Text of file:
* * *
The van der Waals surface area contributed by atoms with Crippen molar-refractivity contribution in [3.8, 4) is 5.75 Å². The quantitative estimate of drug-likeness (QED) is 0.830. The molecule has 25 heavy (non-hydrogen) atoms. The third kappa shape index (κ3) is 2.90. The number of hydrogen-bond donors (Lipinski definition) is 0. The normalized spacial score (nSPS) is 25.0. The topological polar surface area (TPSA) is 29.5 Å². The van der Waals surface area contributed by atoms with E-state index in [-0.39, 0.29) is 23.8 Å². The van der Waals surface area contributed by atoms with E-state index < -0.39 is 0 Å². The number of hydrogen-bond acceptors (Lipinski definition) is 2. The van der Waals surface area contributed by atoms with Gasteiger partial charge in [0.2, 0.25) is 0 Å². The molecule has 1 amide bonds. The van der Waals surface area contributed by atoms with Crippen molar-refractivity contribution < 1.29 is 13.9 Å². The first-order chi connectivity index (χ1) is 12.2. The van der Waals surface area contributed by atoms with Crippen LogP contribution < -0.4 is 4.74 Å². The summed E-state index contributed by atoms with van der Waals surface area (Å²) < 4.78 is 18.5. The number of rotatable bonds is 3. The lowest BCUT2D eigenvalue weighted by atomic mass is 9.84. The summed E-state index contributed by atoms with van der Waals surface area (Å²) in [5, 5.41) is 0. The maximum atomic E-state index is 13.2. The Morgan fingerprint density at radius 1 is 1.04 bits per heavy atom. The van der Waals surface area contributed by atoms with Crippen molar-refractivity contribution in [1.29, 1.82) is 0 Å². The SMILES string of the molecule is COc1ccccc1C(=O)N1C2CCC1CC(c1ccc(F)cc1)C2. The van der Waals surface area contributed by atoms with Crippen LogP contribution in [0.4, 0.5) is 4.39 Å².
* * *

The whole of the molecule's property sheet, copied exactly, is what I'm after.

The van der Waals surface area contributed by atoms with Crippen molar-refractivity contribution in [3.8, 4) is 5.75 Å². The quantitative estimate of drug-likeness (QED) is 0.830. The molecule has 25 heavy (non-hydrogen) atoms. The third kappa shape index (κ3) is 2.90. The number of hydrogen-bond donors (Lipinski definition) is 0. The normalized spacial score (nSPS) is 25.0. The topological polar surface area (TPSA) is 29.5 Å². The van der Waals surface area contributed by atoms with E-state index in [-0.39, 0.29) is 23.8 Å². The van der Waals surface area contributed by atoms with E-state index < -0.39 is 0 Å². The number of hydrogen-bond acceptors (Lipinski definition) is 2. The van der Waals surface area contributed by atoms with Gasteiger partial charge in [0.2, 0.25) is 0 Å². The molecule has 1 amide bonds. The van der Waals surface area contributed by atoms with Crippen molar-refractivity contribution < 1.29 is 13.9 Å². The first-order chi connectivity index (χ1) is 12.2. The van der Waals surface area contributed by atoms with Crippen LogP contribution < -0.4 is 4.74 Å². The summed E-state index contributed by atoms with van der Waals surface area (Å²) < 4.78 is 18.5. The number of rotatable bonds is 3. The lowest BCUT2D eigenvalue weighted by atomic mass is 9.84. The summed E-state index contributed by atoms with van der Waals surface area (Å²) in [5, 5.41) is 0. The maximum atomic E-state index is 13.2. The Morgan fingerprint density at radius 1 is 1.04 bits per heavy atom. The van der Waals surface area contributed by atoms with Crippen molar-refractivity contribution in [1.29, 1.82) is 0 Å². The SMILES string of the molecule is COc1ccccc1C(=O)N1C2CCC1CC(c1ccc(F)cc1)C2. The van der Waals surface area contributed by atoms with Crippen LogP contribution in [0.4, 0.5) is 4.39 Å².